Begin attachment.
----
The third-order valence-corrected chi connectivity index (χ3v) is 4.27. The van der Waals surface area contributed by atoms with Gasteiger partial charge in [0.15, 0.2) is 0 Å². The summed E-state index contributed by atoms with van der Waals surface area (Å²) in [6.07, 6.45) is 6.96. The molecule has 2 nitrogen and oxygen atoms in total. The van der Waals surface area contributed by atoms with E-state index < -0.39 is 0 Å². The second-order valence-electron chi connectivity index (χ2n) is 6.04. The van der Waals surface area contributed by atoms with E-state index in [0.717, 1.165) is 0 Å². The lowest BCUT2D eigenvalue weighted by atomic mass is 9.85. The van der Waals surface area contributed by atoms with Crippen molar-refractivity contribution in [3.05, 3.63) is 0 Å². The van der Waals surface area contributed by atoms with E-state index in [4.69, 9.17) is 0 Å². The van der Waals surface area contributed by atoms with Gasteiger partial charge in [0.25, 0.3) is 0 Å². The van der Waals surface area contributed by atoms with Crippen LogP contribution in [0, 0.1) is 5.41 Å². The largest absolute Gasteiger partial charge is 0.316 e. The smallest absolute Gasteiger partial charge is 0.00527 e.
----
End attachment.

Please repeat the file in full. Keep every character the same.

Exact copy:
The third-order valence-corrected chi connectivity index (χ3v) is 4.27. The van der Waals surface area contributed by atoms with Gasteiger partial charge in [0.15, 0.2) is 0 Å². The summed E-state index contributed by atoms with van der Waals surface area (Å²) in [6.07, 6.45) is 6.96. The molecule has 2 nitrogen and oxygen atoms in total. The van der Waals surface area contributed by atoms with E-state index < -0.39 is 0 Å². The second-order valence-electron chi connectivity index (χ2n) is 6.04. The van der Waals surface area contributed by atoms with E-state index in [0.717, 1.165) is 0 Å². The lowest BCUT2D eigenvalue weighted by atomic mass is 9.85. The van der Waals surface area contributed by atoms with Crippen molar-refractivity contribution in [3.05, 3.63) is 0 Å². The van der Waals surface area contributed by atoms with E-state index in [4.69, 9.17) is 0 Å². The van der Waals surface area contributed by atoms with Gasteiger partial charge in [0.25, 0.3) is 0 Å². The van der Waals surface area contributed by atoms with Crippen LogP contribution in [0, 0.1) is 5.41 Å². The largest absolute Gasteiger partial charge is 0.316 e. The smallest absolute Gasteiger partial charge is 0.00527 e.